Presentation of the 2nd Department of Painting and 1st Department of Drawing with the participation and cooperation of interdisciplinary scholars and artists from the University of Alabama and Harvard University.
In memory of Jeanne Hersch
In February 2021, prof. Marysia Galbraith, prof. Grzegorz Keczmerski and I invited interdisciplinary scholars and artists to participate in an publication titled Astonishment. The starting idea for this publication is so simple, that it may itself be surprising from the outset… Well, we wanted it to be a multi-topic and varied publication. We wanted to surprise and amaze each other with iconographic ideas, sense of humor and tragedy, imagination, and artistic and literary form. We wanted to draw attention to the current problems of individuals and societies.
By engaging in dialogue—through art and text—about life, which constantly surprises and amazes us, we reveal the diversity of our interests. No wonder that the subject of this dialogue turned out to address very different things, incl. Covid-19 pandemic, social problems, public and personal affairs, and prose and poetry of life. The works of artists and theoreticians who co-created this publication constitute an interdisciplinary treatise on the present day and, at the same time, an ad hoc diagnosis of our ability to be surprised. Will this diagnosis be convincing? Will it surprise anyone? We’ll see…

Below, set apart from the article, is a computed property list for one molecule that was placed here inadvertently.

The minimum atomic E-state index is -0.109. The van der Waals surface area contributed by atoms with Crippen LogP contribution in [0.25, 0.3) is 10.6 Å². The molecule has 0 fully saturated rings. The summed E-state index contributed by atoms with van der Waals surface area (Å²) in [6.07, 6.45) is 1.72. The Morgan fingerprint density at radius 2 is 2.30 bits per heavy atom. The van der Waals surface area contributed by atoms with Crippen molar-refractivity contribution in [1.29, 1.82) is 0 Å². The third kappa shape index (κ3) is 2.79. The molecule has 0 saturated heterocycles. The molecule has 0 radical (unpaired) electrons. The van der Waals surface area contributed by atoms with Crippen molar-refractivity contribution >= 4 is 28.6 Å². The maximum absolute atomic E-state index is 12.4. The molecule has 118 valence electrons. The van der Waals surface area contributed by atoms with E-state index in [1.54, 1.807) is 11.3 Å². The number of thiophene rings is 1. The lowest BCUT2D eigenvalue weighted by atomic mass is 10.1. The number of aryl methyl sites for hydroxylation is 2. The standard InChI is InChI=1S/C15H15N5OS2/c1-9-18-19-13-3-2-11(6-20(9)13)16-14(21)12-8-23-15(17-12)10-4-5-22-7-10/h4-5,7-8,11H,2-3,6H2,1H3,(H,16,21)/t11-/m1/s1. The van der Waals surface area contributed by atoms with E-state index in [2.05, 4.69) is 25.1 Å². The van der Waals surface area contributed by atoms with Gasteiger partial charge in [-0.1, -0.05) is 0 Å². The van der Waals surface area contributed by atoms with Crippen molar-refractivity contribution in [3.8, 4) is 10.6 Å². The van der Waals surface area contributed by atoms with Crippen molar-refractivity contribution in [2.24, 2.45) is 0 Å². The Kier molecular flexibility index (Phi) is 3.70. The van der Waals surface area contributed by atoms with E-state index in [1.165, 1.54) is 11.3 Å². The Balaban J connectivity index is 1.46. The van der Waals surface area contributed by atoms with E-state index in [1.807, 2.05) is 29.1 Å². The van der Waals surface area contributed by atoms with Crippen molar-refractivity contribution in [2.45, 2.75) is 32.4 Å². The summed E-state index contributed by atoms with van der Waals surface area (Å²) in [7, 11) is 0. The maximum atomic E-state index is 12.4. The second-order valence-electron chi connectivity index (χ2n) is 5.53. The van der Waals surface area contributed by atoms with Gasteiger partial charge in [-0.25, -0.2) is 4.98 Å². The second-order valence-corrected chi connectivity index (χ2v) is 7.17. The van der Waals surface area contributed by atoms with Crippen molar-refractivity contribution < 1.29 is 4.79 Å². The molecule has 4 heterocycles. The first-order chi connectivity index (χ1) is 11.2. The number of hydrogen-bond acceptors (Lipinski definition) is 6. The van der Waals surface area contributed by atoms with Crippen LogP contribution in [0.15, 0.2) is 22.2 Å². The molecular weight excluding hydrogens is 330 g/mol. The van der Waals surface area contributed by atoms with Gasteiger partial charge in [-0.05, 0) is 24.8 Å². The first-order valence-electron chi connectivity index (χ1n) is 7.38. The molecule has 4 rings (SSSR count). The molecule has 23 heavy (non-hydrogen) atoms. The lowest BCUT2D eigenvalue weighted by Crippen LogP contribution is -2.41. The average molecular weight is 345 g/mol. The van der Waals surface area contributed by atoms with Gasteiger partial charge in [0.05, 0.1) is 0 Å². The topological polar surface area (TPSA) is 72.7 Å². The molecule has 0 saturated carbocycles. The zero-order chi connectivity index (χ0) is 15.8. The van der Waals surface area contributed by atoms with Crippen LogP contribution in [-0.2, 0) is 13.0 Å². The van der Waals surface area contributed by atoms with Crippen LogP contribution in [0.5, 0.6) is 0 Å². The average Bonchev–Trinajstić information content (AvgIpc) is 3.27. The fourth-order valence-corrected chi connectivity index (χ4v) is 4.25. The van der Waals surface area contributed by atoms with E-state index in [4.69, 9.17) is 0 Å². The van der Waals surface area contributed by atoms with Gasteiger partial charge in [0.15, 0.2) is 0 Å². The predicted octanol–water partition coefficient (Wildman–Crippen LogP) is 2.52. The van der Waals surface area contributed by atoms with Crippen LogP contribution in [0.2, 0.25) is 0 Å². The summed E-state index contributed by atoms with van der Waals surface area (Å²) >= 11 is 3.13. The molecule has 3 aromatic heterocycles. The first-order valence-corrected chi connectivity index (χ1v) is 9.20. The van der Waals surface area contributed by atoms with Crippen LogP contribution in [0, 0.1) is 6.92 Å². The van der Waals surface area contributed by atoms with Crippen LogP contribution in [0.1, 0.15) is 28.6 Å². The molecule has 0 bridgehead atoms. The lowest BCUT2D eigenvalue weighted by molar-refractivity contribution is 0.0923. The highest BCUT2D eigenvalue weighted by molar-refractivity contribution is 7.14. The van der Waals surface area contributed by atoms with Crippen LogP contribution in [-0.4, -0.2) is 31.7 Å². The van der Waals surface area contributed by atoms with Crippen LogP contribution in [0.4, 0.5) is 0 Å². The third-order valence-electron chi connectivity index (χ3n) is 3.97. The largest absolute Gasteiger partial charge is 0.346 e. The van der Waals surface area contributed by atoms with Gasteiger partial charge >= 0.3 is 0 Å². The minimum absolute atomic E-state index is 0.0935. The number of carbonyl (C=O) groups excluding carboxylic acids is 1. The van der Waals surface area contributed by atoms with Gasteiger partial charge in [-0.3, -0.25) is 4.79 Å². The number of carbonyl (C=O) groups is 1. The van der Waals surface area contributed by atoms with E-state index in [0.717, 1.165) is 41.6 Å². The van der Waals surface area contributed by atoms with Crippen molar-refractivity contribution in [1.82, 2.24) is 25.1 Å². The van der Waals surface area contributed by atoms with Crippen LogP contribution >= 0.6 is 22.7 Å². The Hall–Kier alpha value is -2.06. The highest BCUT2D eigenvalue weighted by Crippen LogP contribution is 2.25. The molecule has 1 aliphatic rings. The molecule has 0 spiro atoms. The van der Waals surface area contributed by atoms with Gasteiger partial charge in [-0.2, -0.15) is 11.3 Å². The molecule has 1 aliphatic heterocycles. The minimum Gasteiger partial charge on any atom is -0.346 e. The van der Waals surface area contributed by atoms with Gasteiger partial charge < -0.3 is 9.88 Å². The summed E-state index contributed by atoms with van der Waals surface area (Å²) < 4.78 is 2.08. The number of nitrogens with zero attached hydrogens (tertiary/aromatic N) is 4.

According to Plato, astonishment gave rise to philosophy. Aristotle thought similarly. Jeanne Hersch wrote in her main work Philosophical Astonishment: a history of philosophy, that “Astonishment is an essential characteristic of the human condition.” In philosophy, astonishment initiates questions. A similar role is played by “constructive astonishment” in contemporary cultural anthropology, which is essential for the description of the culture of life. On the other hand, art is not only a reaction to, but also a source of astonishment. And even a source of action for a positive change in the world.
Jeanne Hersch (1910–2000) was a Swiss philosopher of Polish-Jewish origin. She studied under the existentialist Karl Jaspers. Her works dealt with the concept of freedom. From 1956 to 1977 she was a professor of philosophy at the University of Geneva and also taught at a number of universities in the United States. From 1966 to 1968 she headed the philosophy division of UNESCO, and was a member of its executive commission (1970–1972). In 1968 she edited Birthright of man: a selection of texts, an anthology of writings on human rights. Her main work is Philosophical Astonishment: a history of philosophy. She translated i.a. books of Czeslaw Milosz.